Well today started with the crowing of not one but many cocks. Joel remarked they were having a cock-off. Sadly the night had brought no respite for Joel and it was a downcast face that met me. I ate breakfast alone and we fast established that Joel was in no state to tackle a 6hr hike. Soberly we made plans to return to Imlil and the pharmacy. Lasson was sweet and empathetic and he and Ahmed did not hesitate to change the plans. Nothing is straightforward in Morocco, yet everything is simple. The simple fact that there is a bus that runs along the nearby (thankfully) road. Yet the not-so-straight forward part is that every bus/taxi is RAMMED…..like people hanging out the door type of rammed!

Joel bravely decided to attempt the walk to Imlil, however didn’t make if far until being placed by Ahmed high and lofty upon Harriet. Joel and his bowels bounced up and down, whilst I turned my eyes to the local life by the winding river. We have learnt from Lasson so much about how the Berbers live, and it really is beautiful. I watched women in colourful shawls bending over the reeds by the river, collecting feed for the animals. They gather it together into a parcel three times their size, and trudge back to their closest village. Not a man to be seen, except for when the ground needs to be ploughed – they come out of the woodwork for the manual labour. There is usually a smile, a wave and a ‘bonjour’ as you pass – unless of course you are trying to take a photo, then the guard comes up. We have become experts of discreet photography. Continue reading “The High Atlas – Trek day 3”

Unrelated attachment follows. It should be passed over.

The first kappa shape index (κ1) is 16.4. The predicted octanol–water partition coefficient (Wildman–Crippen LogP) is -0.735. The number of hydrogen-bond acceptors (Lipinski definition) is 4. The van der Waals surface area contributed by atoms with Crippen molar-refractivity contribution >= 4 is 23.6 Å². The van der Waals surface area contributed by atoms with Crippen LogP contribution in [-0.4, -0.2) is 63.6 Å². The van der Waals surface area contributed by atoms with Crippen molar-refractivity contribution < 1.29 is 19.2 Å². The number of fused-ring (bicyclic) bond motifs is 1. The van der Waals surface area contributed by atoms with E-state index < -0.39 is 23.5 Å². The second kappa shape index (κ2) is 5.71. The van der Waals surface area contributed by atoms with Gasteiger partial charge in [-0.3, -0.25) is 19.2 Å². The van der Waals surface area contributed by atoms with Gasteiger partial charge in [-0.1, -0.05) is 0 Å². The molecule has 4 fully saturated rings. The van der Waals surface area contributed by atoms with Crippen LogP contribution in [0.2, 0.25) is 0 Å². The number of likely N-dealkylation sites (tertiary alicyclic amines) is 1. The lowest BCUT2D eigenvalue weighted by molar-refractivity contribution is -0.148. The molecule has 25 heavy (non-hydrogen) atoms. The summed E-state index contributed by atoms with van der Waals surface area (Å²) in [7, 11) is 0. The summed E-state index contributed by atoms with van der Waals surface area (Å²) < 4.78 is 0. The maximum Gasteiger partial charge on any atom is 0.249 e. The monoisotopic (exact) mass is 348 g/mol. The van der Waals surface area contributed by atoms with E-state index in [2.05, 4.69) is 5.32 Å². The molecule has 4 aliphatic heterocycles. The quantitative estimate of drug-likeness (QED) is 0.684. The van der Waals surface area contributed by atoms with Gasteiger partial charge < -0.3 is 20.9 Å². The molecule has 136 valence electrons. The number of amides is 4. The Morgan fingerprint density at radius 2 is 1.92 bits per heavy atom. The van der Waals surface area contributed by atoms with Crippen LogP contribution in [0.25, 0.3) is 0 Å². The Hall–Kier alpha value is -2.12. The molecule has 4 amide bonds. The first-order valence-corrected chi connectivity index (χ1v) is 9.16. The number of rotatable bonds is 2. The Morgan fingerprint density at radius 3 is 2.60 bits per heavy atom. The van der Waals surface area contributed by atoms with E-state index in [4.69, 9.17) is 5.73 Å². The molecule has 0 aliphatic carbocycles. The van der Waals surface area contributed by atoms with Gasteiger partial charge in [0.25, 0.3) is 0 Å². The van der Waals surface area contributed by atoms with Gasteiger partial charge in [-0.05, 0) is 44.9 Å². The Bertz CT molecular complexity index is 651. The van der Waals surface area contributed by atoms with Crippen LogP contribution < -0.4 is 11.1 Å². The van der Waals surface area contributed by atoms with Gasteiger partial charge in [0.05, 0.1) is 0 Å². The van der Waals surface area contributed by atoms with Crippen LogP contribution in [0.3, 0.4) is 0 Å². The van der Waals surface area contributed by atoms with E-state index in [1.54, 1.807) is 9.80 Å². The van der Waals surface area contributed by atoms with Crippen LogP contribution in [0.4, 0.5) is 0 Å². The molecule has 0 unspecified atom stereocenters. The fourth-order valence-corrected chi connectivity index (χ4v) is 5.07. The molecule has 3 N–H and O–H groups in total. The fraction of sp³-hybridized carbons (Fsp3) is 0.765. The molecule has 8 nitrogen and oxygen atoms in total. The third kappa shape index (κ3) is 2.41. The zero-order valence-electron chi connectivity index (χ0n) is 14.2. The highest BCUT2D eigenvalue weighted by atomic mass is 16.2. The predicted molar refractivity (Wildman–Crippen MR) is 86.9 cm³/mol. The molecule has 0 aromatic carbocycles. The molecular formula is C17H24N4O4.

The High Atlas – Trek day 2

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Dear Susan,

Etched into my mind is the 4:50 call to prayer. The ‘etching’ is due to moments that shall not be contained in this book. Unfortunately, the vividness is trapped inside of my mind. Let’s just say that  I spent more time with the bathroom than with Lauren on this particular night. With that past, we awoke to our ever friendly guides who had prepared a lovely breakfast. With stomachs full (mine not so much) we ventured off on our day of trekking.
The landscape constantly changed throughout today; firstly, we were treated to a cliff-view of the lush valley below. The river is the main artery that connects all of the Berber villages; it is their life-source. Crops for humans and animals alike are all grown along the river. To the children it is their equivalent of a theme park – the best ride is a water fight followed by a weekly hair washing ritual in the icy snow melt. Continue reading “The High Atlas – Trek day 2”